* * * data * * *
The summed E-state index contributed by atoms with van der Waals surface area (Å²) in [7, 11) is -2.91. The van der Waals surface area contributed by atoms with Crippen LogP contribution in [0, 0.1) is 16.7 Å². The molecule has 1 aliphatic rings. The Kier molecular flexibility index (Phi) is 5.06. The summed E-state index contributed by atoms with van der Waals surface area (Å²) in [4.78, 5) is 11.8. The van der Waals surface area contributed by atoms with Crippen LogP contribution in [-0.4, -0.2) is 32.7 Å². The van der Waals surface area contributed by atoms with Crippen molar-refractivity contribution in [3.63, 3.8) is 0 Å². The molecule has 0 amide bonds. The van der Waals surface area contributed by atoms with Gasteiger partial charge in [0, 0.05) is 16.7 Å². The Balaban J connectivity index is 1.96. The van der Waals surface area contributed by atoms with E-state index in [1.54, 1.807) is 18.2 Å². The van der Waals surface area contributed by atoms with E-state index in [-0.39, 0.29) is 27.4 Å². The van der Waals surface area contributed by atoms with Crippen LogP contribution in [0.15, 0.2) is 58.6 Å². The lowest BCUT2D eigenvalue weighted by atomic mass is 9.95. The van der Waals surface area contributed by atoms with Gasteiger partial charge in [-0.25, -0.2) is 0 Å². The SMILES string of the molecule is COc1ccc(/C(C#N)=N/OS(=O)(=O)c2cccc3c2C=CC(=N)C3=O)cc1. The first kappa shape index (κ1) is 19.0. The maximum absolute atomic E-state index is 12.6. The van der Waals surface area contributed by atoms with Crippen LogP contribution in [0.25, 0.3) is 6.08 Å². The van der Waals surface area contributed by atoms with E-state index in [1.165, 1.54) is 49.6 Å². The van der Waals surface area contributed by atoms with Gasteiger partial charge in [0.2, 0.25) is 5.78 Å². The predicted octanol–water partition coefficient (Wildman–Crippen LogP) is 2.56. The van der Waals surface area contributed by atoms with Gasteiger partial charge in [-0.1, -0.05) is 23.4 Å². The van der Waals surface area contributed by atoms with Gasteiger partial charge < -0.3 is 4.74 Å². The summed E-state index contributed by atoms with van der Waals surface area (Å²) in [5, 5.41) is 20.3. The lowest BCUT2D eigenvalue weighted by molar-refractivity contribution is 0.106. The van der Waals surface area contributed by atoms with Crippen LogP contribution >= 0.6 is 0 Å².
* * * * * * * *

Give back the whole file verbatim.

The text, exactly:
The summed E-state index contributed by atoms with van der Waals surface area (Å²) in [7, 11) is -2.91. The van der Waals surface area contributed by atoms with Crippen LogP contribution in [0, 0.1) is 16.7 Å². The molecule has 1 aliphatic rings. The Kier molecular flexibility index (Phi) is 5.06. The summed E-state index contributed by atoms with van der Waals surface area (Å²) in [4.78, 5) is 11.8. The van der Waals surface area contributed by atoms with Crippen LogP contribution in [-0.4, -0.2) is 32.7 Å². The van der Waals surface area contributed by atoms with Crippen molar-refractivity contribution in [3.63, 3.8) is 0 Å². The molecule has 0 amide bonds. The van der Waals surface area contributed by atoms with Gasteiger partial charge in [0, 0.05) is 16.7 Å². The Balaban J connectivity index is 1.96. The van der Waals surface area contributed by atoms with E-state index in [1.54, 1.807) is 18.2 Å². The van der Waals surface area contributed by atoms with E-state index in [-0.39, 0.29) is 27.4 Å². The van der Waals surface area contributed by atoms with Crippen LogP contribution in [0.15, 0.2) is 58.6 Å². The lowest BCUT2D eigenvalue weighted by atomic mass is 9.95. The van der Waals surface area contributed by atoms with Gasteiger partial charge in [-0.25, -0.2) is 0 Å². The SMILES string of the molecule is COc1ccc(/C(C#N)=N/OS(=O)(=O)c2cccc3c2C=CC(=N)C3=O)cc1. The first kappa shape index (κ1) is 19.0. The maximum absolute atomic E-state index is 12.6. The van der Waals surface area contributed by atoms with Crippen LogP contribution in [0.25, 0.3) is 6.08 Å². The van der Waals surface area contributed by atoms with E-state index in [1.165, 1.54) is 49.6 Å². The van der Waals surface area contributed by atoms with Gasteiger partial charge in [0.2, 0.25) is 5.78 Å². The predicted octanol–water partition coefficient (Wildman–Crippen LogP) is 2.56. The van der Waals surface area contributed by atoms with Gasteiger partial charge in [-0.1, -0.05) is 23.4 Å². The van der Waals surface area contributed by atoms with Gasteiger partial charge < -0.3 is 4.74 Å². The summed E-state index contributed by atoms with van der Waals surface area (Å²) in [5, 5.41) is 20.3. The lowest BCUT2D eigenvalue weighted by molar-refractivity contribution is 0.106. The van der Waals surface area contributed by atoms with Crippen LogP contribution >= 0.6 is 0 Å².